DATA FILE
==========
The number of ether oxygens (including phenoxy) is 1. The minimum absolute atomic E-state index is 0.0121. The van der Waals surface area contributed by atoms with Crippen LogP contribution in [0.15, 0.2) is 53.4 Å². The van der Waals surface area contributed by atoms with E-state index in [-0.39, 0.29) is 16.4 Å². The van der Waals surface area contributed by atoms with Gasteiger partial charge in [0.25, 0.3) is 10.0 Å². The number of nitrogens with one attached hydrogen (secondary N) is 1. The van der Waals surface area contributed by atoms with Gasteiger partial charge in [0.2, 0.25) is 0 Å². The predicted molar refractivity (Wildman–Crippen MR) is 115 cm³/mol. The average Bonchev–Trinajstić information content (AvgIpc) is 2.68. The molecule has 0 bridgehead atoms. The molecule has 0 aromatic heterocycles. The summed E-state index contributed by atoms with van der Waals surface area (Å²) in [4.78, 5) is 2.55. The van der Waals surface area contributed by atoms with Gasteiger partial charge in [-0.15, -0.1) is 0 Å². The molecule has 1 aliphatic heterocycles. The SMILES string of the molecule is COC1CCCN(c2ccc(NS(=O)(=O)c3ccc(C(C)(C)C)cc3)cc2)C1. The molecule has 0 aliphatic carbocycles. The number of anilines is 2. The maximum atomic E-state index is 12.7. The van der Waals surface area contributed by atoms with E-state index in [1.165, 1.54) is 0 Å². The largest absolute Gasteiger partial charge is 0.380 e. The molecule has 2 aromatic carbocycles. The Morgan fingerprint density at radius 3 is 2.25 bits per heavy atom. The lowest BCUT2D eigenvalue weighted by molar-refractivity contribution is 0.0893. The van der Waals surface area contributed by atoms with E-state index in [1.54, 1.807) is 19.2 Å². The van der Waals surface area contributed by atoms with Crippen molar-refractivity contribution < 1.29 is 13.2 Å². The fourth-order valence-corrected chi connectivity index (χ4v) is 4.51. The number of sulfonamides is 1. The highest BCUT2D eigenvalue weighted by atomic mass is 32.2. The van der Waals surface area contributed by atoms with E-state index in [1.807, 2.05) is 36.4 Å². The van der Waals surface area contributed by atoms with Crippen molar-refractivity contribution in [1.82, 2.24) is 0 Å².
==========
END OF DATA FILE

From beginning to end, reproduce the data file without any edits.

The number of ether oxygens (including phenoxy) is 1. The minimum absolute atomic E-state index is 0.0121. The van der Waals surface area contributed by atoms with Crippen LogP contribution in [0.15, 0.2) is 53.4 Å². The van der Waals surface area contributed by atoms with E-state index in [-0.39, 0.29) is 16.4 Å². The van der Waals surface area contributed by atoms with Gasteiger partial charge in [0.25, 0.3) is 10.0 Å². The number of nitrogens with one attached hydrogen (secondary N) is 1. The van der Waals surface area contributed by atoms with Gasteiger partial charge in [0.2, 0.25) is 0 Å². The predicted molar refractivity (Wildman–Crippen MR) is 115 cm³/mol. The average Bonchev–Trinajstić information content (AvgIpc) is 2.68. The molecule has 0 bridgehead atoms. The molecule has 0 aromatic heterocycles. The summed E-state index contributed by atoms with van der Waals surface area (Å²) in [4.78, 5) is 2.55. The van der Waals surface area contributed by atoms with Gasteiger partial charge in [-0.15, -0.1) is 0 Å². The molecule has 1 aliphatic heterocycles. The SMILES string of the molecule is COC1CCCN(c2ccc(NS(=O)(=O)c3ccc(C(C)(C)C)cc3)cc2)C1. The molecule has 0 aliphatic carbocycles. The number of anilines is 2. The maximum atomic E-state index is 12.7. The van der Waals surface area contributed by atoms with E-state index in [1.165, 1.54) is 0 Å². The largest absolute Gasteiger partial charge is 0.380 e. The molecule has 2 aromatic carbocycles. The Morgan fingerprint density at radius 3 is 2.25 bits per heavy atom. The lowest BCUT2D eigenvalue weighted by molar-refractivity contribution is 0.0893. The van der Waals surface area contributed by atoms with E-state index in [1.54, 1.807) is 19.2 Å². The van der Waals surface area contributed by atoms with Crippen molar-refractivity contribution < 1.29 is 13.2 Å². The fourth-order valence-corrected chi connectivity index (χ4v) is 4.51. The number of sulfonamides is 1. The highest BCUT2D eigenvalue weighted by atomic mass is 32.2. The van der Waals surface area contributed by atoms with E-state index in [1.807, 2.05) is 36.4 Å². The van der Waals surface area contributed by atoms with Crippen molar-refractivity contribution in [1.82, 2.24) is 0 Å².